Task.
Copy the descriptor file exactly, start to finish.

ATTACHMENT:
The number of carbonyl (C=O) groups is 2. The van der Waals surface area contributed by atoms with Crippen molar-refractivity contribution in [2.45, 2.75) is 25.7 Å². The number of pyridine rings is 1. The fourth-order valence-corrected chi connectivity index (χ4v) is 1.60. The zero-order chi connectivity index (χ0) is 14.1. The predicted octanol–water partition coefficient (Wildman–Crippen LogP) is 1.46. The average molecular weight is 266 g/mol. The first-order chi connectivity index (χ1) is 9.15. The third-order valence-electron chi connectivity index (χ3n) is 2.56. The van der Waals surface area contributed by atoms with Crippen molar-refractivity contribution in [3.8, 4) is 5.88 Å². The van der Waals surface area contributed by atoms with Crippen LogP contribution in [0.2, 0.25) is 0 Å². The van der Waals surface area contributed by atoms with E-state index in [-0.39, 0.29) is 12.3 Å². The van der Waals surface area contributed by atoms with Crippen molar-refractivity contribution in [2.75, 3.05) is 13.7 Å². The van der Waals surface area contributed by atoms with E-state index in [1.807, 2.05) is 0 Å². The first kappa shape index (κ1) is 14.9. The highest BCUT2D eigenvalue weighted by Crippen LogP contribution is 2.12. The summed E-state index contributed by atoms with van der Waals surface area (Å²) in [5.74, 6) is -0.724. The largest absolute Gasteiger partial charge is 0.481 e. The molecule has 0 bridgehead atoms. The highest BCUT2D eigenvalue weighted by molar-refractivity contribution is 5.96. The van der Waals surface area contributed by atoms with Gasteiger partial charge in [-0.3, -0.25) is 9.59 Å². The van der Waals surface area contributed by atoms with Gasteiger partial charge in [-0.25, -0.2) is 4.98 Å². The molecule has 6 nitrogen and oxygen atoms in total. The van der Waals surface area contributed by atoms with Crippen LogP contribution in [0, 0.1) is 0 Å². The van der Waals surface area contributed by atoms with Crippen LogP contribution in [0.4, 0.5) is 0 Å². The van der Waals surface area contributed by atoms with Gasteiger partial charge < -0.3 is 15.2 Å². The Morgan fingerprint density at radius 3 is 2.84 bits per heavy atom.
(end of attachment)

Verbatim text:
The number of carbonyl (C=O) groups is 2. The van der Waals surface area contributed by atoms with Crippen molar-refractivity contribution in [2.45, 2.75) is 25.7 Å². The number of pyridine rings is 1. The fourth-order valence-corrected chi connectivity index (χ4v) is 1.60. The zero-order chi connectivity index (χ0) is 14.1. The predicted octanol–water partition coefficient (Wildman–Crippen LogP) is 1.46. The average molecular weight is 266 g/mol. The first-order chi connectivity index (χ1) is 9.15. The third-order valence-electron chi connectivity index (χ3n) is 2.56. The van der Waals surface area contributed by atoms with Crippen molar-refractivity contribution in [3.8, 4) is 5.88 Å². The van der Waals surface area contributed by atoms with Crippen LogP contribution in [0.2, 0.25) is 0 Å². The van der Waals surface area contributed by atoms with E-state index in [-0.39, 0.29) is 12.3 Å². The van der Waals surface area contributed by atoms with Crippen molar-refractivity contribution in [2.75, 3.05) is 13.7 Å². The van der Waals surface area contributed by atoms with E-state index in [1.807, 2.05) is 0 Å². The first kappa shape index (κ1) is 14.9. The highest BCUT2D eigenvalue weighted by Crippen LogP contribution is 2.12. The summed E-state index contributed by atoms with van der Waals surface area (Å²) in [5.74, 6) is -0.724. The largest absolute Gasteiger partial charge is 0.481 e. The molecule has 0 bridgehead atoms. The highest BCUT2D eigenvalue weighted by molar-refractivity contribution is 5.96. The van der Waals surface area contributed by atoms with Gasteiger partial charge in [-0.3, -0.25) is 9.59 Å². The van der Waals surface area contributed by atoms with Gasteiger partial charge in [-0.25, -0.2) is 4.98 Å². The molecule has 6 nitrogen and oxygen atoms in total. The van der Waals surface area contributed by atoms with Crippen LogP contribution in [0, 0.1) is 0 Å². The van der Waals surface area contributed by atoms with Crippen LogP contribution in [0.4, 0.5) is 0 Å². The van der Waals surface area contributed by atoms with Gasteiger partial charge < -0.3 is 15.2 Å². The Morgan fingerprint density at radius 3 is 2.84 bits per heavy atom.